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Report on Prague restaurants, hotel, sights

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I recently returned from a 9 day trip to Vienna and Prague. I'll be posting here some of my comments on Prague, comments on Vienna are posted separately. If anyone would like a copy of my Prague file, email me at
You will note that on this occasion, I was fortunate to not be on a budget-minded trip.

During our visit to Prague we dined at Allegro, in the Four Seasons Hotel, twice, and if we?d stayed longer I?m sure we would have gone there again. We were staying at the hotel, but convenience had little to do with our experience. This restaurant is outstanding, one of the best anywhere. The chef offers amuse bouches before dinner, and little extra desserts after dinner, as if his wonderful meals needed further embellishments. They don?t. Italian-Mediterranean-Continental choices, not a bad one in the bunch. In a city full of great desserts, don?t skip it here. Creme brulee, apple strudel, zabaglione,home made ice creams, all mouthwatering just thinking about them. Allow lots of space on your line of credit for this splurge. Named Prague?s best restaurant, in the Zagat guide to Europe?s best restaurants, 2004 and in many other sources.

Bakeshop Diner Lazenska 19 Lesser Quarter. In the area between the Charles Bridge and the St Nicholas Church. Menu is sandwiches and desserts. We went there because the kids wanted great burgers and great desserts. Neither was true. The hamburgers were very strongly and oddly spiced, and the desserts were good, but pastry as good or better can be found in many places. A disappointment. Not at all expensive, but not at all worth it.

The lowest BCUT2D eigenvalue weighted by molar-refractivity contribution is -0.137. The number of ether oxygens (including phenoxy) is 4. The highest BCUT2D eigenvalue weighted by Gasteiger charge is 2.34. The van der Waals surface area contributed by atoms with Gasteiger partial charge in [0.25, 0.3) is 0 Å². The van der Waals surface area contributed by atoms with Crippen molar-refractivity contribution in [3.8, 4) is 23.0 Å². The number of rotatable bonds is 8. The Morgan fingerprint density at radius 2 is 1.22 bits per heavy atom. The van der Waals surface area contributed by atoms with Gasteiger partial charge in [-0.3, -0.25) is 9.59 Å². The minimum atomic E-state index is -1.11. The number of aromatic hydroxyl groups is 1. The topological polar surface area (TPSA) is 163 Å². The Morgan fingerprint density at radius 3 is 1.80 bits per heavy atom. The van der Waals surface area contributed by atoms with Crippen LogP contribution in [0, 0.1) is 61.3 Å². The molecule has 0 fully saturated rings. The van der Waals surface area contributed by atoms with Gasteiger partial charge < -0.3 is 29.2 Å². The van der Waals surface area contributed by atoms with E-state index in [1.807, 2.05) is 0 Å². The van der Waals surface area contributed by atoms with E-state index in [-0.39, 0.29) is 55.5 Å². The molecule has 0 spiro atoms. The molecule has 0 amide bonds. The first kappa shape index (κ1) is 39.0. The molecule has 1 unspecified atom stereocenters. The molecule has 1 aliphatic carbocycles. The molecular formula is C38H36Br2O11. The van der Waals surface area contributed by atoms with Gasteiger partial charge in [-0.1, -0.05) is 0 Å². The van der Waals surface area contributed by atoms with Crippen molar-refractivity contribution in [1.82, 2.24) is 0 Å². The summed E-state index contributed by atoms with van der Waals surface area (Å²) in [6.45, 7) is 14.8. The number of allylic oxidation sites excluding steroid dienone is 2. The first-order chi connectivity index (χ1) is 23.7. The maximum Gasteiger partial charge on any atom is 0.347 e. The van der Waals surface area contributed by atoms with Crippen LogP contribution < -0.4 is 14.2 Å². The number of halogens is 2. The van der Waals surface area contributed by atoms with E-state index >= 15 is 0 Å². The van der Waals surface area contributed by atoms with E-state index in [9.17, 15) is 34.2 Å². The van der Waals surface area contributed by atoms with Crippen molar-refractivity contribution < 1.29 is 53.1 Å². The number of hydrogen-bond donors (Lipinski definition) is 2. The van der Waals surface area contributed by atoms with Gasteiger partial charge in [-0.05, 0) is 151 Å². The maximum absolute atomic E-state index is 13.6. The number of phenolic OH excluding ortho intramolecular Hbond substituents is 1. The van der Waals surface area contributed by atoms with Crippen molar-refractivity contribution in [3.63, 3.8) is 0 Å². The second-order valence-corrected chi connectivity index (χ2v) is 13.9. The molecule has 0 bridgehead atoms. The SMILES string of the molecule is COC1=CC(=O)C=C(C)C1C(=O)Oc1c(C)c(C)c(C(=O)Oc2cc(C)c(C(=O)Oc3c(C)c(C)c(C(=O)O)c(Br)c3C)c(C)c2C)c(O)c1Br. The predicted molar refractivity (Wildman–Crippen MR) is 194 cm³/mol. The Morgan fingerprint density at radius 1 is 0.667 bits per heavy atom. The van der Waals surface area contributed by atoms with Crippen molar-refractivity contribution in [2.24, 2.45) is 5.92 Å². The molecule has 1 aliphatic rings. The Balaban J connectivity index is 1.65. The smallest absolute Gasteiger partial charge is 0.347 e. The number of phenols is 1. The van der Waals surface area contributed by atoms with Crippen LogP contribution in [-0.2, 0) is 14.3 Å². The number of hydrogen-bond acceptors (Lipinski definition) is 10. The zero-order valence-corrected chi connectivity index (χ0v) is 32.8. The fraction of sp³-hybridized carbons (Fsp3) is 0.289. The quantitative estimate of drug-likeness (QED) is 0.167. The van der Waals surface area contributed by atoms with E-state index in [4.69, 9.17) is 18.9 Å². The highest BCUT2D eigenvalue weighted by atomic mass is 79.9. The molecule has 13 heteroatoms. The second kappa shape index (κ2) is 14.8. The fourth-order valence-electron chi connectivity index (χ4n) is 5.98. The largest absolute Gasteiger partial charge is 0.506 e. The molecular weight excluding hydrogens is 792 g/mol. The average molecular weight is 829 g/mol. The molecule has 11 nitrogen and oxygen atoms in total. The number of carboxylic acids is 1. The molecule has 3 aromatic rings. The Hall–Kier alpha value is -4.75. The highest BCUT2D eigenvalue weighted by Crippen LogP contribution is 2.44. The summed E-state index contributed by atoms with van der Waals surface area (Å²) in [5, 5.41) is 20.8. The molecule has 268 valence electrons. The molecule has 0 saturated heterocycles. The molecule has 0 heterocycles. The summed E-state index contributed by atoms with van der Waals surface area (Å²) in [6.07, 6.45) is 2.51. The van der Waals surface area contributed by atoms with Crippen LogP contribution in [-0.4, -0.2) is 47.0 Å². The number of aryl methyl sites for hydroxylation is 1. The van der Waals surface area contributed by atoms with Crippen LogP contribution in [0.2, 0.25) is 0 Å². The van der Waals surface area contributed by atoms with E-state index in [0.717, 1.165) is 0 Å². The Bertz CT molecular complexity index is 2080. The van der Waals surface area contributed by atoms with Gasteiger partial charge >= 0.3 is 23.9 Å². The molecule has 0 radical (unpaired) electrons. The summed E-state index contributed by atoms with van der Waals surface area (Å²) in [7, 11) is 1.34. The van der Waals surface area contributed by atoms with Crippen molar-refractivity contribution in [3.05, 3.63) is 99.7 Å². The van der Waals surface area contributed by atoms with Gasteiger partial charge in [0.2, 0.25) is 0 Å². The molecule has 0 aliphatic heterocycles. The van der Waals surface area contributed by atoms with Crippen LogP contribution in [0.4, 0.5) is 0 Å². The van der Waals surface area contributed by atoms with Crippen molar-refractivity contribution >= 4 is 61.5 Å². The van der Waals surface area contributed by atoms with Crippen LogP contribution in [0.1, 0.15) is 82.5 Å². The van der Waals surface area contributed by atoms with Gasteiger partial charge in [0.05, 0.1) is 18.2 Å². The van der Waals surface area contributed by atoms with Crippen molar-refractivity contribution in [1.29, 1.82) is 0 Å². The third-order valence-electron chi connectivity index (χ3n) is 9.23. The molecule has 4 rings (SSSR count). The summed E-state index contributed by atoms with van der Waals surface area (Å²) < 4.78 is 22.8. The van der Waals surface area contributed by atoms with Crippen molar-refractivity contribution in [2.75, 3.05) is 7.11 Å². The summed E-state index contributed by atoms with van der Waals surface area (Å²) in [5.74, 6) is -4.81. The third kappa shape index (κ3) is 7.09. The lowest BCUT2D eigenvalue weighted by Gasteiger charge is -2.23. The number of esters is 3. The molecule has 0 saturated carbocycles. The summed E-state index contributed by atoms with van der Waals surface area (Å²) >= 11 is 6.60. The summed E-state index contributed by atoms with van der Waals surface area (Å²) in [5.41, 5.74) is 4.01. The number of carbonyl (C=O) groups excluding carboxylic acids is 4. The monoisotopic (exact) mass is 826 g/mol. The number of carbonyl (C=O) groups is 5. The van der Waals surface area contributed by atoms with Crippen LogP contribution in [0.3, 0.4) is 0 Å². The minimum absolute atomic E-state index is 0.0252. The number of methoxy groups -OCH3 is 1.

Restaurant David, In Lesser Quarter, but only a 15 minute walk from Old Town Square. A good reason to cross the Charles Bridge at night. It?s on a narrow side street, a little hard to find the first time, not far from the American Embassy. This is a simple, small restaurant with excellent traditional as well as more modern Czech meals. Wine list very well priced, so is the food. Dinner for 5 came to 7800 KC, about $300, and worth much more. Without the particular wine we ordered, we could have spent less. We would have gone back if we?d had more time.

Clementinum. Recently named Prague?s best new restaurant by Conde Nast Traveler magazine.
Platnerska 9, Old Town. Open daily. This is quite near the Charles Bridge, a little bistro with modern décor and soothing, classic rock playing on the sound system. Menu included Czech specialties like duck and ?grandmother?s soup?, and also more modern dishes. Dinner for 5 with a good bottle of wine cost 1750 KC, about $70 pp. You could also spend half that and have a very good meal. All main courses were under 500 KC. Excellent desserts.

Given that we were staying in Old Town (aka, Tourist Central) and that March is certainly not high season, we noticed that restaurants tended to be half empty and the places we ate in, not surprisingly, had very few locals in them. I don't know if it's because we chose touristy places, or because the Czech economy is in trouble, or just because it was still winter and if people do go out they tend to stay in their own more residential neighborhoods. Still, we generally ate very well indeed, and by comparison to Vienna and to my home city of New York, prices at excellent restaurants seemed moderate.

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